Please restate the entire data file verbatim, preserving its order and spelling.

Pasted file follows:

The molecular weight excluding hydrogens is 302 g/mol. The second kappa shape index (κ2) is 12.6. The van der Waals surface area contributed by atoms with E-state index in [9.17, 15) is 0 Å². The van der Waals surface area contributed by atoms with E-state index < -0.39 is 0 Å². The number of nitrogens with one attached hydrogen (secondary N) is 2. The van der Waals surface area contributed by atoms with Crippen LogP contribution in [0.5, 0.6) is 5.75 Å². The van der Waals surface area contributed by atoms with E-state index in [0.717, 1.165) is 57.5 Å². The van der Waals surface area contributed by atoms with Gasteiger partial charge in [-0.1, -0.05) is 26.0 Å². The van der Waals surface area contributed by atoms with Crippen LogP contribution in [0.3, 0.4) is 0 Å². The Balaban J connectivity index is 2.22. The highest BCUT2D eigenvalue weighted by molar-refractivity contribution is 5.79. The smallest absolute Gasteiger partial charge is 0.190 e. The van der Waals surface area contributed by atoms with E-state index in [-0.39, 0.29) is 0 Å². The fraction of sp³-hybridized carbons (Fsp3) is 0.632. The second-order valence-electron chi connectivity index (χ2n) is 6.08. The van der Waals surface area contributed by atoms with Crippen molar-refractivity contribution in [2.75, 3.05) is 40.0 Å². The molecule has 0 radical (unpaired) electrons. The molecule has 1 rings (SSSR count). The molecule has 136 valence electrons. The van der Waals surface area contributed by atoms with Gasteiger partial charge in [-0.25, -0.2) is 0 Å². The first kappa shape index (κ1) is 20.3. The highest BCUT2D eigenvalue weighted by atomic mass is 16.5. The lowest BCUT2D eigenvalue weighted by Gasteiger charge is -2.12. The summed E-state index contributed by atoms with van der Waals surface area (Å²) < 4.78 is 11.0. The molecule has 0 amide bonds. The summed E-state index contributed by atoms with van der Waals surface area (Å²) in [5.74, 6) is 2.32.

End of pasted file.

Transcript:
The molecular weight excluding hydrogens is 302 g/mol. The second kappa shape index (κ2) is 12.6. The van der Waals surface area contributed by atoms with E-state index in [9.17, 15) is 0 Å². The van der Waals surface area contributed by atoms with E-state index < -0.39 is 0 Å². The number of nitrogens with one attached hydrogen (secondary N) is 2. The van der Waals surface area contributed by atoms with Crippen LogP contribution in [0.5, 0.6) is 5.75 Å². The van der Waals surface area contributed by atoms with E-state index in [0.717, 1.165) is 57.5 Å². The van der Waals surface area contributed by atoms with Gasteiger partial charge in [-0.1, -0.05) is 26.0 Å². The van der Waals surface area contributed by atoms with Crippen LogP contribution in [0.3, 0.4) is 0 Å². The Balaban J connectivity index is 2.22. The highest BCUT2D eigenvalue weighted by molar-refractivity contribution is 5.79. The smallest absolute Gasteiger partial charge is 0.190 e. The van der Waals surface area contributed by atoms with E-state index in [-0.39, 0.29) is 0 Å². The fraction of sp³-hybridized carbons (Fsp3) is 0.632. The second-order valence-electron chi connectivity index (χ2n) is 6.08. The van der Waals surface area contributed by atoms with Crippen molar-refractivity contribution in [2.75, 3.05) is 40.0 Å². The molecule has 0 radical (unpaired) electrons. The molecule has 1 rings (SSSR count). The molecule has 136 valence electrons. The van der Waals surface area contributed by atoms with Gasteiger partial charge in [-0.25, -0.2) is 0 Å². The first kappa shape index (κ1) is 20.3. The highest BCUT2D eigenvalue weighted by atomic mass is 16.5. The lowest BCUT2D eigenvalue weighted by Gasteiger charge is -2.12. The summed E-state index contributed by atoms with van der Waals surface area (Å²) < 4.78 is 11.0. The molecule has 0 amide bonds. The summed E-state index contributed by atoms with van der Waals surface area (Å²) in [5.74, 6) is 2.32.